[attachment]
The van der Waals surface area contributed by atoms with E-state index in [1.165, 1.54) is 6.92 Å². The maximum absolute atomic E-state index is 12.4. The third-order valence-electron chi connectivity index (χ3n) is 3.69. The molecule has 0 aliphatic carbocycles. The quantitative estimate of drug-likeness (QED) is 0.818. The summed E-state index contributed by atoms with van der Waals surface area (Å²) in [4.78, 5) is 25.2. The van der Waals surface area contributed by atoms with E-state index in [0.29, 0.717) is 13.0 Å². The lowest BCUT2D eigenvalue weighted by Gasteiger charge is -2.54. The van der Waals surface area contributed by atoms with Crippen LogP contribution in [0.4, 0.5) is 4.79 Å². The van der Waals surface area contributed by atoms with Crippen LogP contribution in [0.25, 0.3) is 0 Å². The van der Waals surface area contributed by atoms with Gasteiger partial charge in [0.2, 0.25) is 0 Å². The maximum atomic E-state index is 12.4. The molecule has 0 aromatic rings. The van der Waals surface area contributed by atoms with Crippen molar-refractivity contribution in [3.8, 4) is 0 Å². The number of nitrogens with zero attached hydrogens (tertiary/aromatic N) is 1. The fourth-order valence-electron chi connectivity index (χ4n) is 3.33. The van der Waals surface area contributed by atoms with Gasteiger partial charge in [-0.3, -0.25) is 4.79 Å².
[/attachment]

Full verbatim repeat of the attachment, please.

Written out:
The van der Waals surface area contributed by atoms with E-state index in [1.165, 1.54) is 6.92 Å². The maximum absolute atomic E-state index is 12.4. The third-order valence-electron chi connectivity index (χ3n) is 3.69. The molecule has 0 aliphatic carbocycles. The quantitative estimate of drug-likeness (QED) is 0.818. The summed E-state index contributed by atoms with van der Waals surface area (Å²) in [4.78, 5) is 25.2. The van der Waals surface area contributed by atoms with E-state index in [0.29, 0.717) is 13.0 Å². The lowest BCUT2D eigenvalue weighted by Gasteiger charge is -2.54. The van der Waals surface area contributed by atoms with Crippen LogP contribution in [0.4, 0.5) is 4.79 Å². The van der Waals surface area contributed by atoms with Crippen LogP contribution in [0.25, 0.3) is 0 Å². The van der Waals surface area contributed by atoms with Gasteiger partial charge in [0.2, 0.25) is 0 Å². The maximum atomic E-state index is 12.4. The molecule has 0 aromatic rings. The van der Waals surface area contributed by atoms with Crippen molar-refractivity contribution in [3.8, 4) is 0 Å². The number of nitrogens with zero attached hydrogens (tertiary/aromatic N) is 1. The fourth-order valence-electron chi connectivity index (χ4n) is 3.33. The van der Waals surface area contributed by atoms with Gasteiger partial charge in [-0.3, -0.25) is 4.79 Å².